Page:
No set way to celebrate
Published 2:04 pm Friday, November 15, 2019
Thursday night I had the pleasure of traveling to Cairo to celebrate an early Thanksgiving with my roommate’s family. Her sister was in town from Texas for a wedding and would not be back for Thanksgiving or Christmas, so everyone pitched in to make a celebratory “Thanksmas.”
Everyone celebrates holidays a little differently, so it was fun to see how their family celebrated.
Growing up, Thanksgiving was a whole day affair in my family. My sister, Alex and I would wake up to my mom cooking and my dad preparing the turkey for the Big Green Egg. We would quickly get ready and begin to set the table and put ice in the glasses.
Thanksgiving lunch was traditionally a formal affair. We would eat in the dining room, only reserved for special occasions and holidays and use the Lenox china my parents were gifted when married. The deck would be clean and a fire would be just starting in the firepit, with plenty of chopped wood for later. The bar would be fully stocked for mimosas and various Bloody Mary concoctions.
Everyone would arrive early and snack on appetizers, such as my cousin’s requested chicken cheese ball or cream cheese raspberry chipotle dip, before we all settled into lunch.
The kids usually had a separate table, so they wouldn’t interrupt the adult chatter. Following the end of a very long and filling lunch, we would clean up and all prepare to meet at Eames Christmas Tree Farm to all pick out our Christmas trees.
It was tradition; no one in the Holloway family would be caught dead with a fake tree. My dad was the only one with a truck, so we would load all four trees into the truck and deliver them to each home, before heading back to our house and beginning on our tree.
Everyone had a slightly different task. My dad would toss down the Christmas stuff from the attic that Alex and I would move to the den and separate. Alex and I would detangle the lights, before my mom would string the lights on the tree, while my dad went to work hanging the wreaths.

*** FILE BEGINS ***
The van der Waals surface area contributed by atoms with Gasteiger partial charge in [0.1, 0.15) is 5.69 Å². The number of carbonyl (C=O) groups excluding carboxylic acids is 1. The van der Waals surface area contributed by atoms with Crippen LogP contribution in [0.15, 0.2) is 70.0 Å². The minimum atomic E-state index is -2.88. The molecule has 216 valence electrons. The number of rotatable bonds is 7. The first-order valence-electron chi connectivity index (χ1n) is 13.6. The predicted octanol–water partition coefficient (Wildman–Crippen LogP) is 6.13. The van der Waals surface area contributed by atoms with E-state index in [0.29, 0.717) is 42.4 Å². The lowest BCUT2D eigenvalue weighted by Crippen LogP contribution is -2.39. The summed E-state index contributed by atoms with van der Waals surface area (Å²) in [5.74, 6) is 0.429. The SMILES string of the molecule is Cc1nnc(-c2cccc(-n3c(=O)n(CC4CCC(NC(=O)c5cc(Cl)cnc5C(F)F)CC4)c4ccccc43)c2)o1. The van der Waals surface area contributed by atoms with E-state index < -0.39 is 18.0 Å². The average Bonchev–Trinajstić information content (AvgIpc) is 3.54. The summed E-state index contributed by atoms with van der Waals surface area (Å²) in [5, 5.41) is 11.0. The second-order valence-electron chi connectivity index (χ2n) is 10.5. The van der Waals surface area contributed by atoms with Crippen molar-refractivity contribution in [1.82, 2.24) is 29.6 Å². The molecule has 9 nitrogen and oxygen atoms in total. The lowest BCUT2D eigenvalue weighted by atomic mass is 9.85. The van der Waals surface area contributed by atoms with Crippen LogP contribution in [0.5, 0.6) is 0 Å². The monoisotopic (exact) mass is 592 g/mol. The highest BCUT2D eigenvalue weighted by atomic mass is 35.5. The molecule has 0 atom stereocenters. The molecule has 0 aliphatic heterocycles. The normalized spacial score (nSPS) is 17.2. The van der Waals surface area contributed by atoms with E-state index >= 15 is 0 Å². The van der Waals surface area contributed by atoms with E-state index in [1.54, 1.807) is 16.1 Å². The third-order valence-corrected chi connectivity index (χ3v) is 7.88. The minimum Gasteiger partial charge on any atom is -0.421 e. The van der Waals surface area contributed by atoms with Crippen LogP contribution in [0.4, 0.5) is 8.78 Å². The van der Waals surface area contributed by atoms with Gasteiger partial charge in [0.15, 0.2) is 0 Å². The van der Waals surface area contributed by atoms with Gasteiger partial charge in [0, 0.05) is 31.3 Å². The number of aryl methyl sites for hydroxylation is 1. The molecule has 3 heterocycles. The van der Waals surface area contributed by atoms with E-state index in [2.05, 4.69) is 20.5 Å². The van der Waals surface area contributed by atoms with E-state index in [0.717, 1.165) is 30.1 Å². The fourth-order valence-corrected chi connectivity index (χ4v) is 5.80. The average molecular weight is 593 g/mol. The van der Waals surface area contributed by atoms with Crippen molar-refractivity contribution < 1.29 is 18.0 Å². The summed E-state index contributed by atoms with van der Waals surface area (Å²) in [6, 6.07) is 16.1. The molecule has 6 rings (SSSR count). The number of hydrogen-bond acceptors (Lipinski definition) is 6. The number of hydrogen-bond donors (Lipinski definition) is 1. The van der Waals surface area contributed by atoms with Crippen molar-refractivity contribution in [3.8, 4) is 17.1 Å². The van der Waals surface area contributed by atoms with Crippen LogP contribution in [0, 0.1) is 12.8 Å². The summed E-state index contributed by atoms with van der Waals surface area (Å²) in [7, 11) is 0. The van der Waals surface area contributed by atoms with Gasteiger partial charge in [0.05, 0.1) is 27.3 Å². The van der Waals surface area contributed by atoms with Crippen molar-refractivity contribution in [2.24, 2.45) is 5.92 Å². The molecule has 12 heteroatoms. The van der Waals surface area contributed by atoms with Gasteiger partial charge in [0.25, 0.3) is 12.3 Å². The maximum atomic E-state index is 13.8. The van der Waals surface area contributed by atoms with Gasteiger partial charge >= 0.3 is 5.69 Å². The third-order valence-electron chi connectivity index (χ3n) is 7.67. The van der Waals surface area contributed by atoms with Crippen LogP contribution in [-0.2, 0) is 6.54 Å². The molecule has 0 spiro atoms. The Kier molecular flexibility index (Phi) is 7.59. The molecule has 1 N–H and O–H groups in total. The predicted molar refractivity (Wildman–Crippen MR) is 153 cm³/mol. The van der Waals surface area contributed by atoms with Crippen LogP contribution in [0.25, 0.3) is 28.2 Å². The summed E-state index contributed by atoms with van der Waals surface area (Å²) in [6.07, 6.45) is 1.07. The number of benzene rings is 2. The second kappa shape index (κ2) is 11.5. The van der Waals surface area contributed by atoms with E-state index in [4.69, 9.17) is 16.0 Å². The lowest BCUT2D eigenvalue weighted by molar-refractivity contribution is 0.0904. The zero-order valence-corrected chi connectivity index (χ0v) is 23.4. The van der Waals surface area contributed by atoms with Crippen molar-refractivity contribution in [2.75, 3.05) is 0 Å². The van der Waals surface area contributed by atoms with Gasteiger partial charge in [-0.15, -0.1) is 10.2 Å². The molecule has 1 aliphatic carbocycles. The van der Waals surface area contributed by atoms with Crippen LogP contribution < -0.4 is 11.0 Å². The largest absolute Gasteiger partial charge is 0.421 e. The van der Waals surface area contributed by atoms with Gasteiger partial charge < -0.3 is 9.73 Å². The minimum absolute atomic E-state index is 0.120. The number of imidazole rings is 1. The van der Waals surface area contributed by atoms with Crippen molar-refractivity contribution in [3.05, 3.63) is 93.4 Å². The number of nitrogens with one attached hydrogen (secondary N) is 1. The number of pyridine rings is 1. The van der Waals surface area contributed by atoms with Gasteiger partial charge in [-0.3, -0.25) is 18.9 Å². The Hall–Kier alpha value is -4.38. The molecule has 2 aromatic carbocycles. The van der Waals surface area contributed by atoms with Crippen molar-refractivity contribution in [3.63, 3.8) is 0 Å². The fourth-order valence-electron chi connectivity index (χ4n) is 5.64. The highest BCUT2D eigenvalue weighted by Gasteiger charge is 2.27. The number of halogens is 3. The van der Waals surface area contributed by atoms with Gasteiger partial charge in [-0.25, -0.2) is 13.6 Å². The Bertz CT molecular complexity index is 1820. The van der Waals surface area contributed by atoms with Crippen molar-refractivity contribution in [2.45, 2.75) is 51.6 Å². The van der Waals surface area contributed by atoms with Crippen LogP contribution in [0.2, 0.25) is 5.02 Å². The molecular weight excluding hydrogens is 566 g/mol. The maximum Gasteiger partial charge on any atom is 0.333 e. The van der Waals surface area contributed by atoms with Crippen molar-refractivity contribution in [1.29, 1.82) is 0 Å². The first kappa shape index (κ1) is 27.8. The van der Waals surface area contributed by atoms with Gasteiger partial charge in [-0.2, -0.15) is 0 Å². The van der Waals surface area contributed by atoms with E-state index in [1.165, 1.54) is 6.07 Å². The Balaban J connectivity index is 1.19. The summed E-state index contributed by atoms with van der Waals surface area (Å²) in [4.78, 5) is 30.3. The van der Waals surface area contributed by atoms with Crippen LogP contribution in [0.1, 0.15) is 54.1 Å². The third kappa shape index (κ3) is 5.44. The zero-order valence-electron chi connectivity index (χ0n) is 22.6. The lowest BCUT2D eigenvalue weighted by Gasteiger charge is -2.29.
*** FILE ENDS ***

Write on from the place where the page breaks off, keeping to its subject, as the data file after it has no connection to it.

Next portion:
Finally, we would all decorate the tree, while my favorite movie “Father of the Bride” would play in the background.
It would be a day of cooking, full bellies and decorating. The fun would end usually around 9:30 or 10 p.m. when my dad would fall asleep in his recliner from the hard work and my sister and I would sneak off to bed.
Thursday night’s “Thanksmas” was not quite like this. It was a causal, informal affair, but equally as fun.
I showed up to the house, decked out in a kimono and chandelier earrings, while most were dressed in tshirts and jeans. I knew I stood out like a sore thumb, but I was greeted with hugs anyway.
There wasn’t any munching on appetizers; it was time to get down to eating. We said a prayer, before grabbing our paper plates and filling them to the brim.
There was no set “special room” or “kids table” everyone piled in and mingled together.
Stories were shared and laughs were had. There was no rush to complete the next task of the day. In fact, upon finishing everyone retreated to the den and watched reruns of last year’s Georgia vs. Auburn game.
As opposite as it was from what I’m accustomed to, it was still an evening of gathering and praise for what we are thankful for most: family and friends. It doesn’t matter what you wear or what you do the day of, the most important thing is getting to celebrate together, and for that I’m thankful I got to spend Thursday night with the Johnson clan.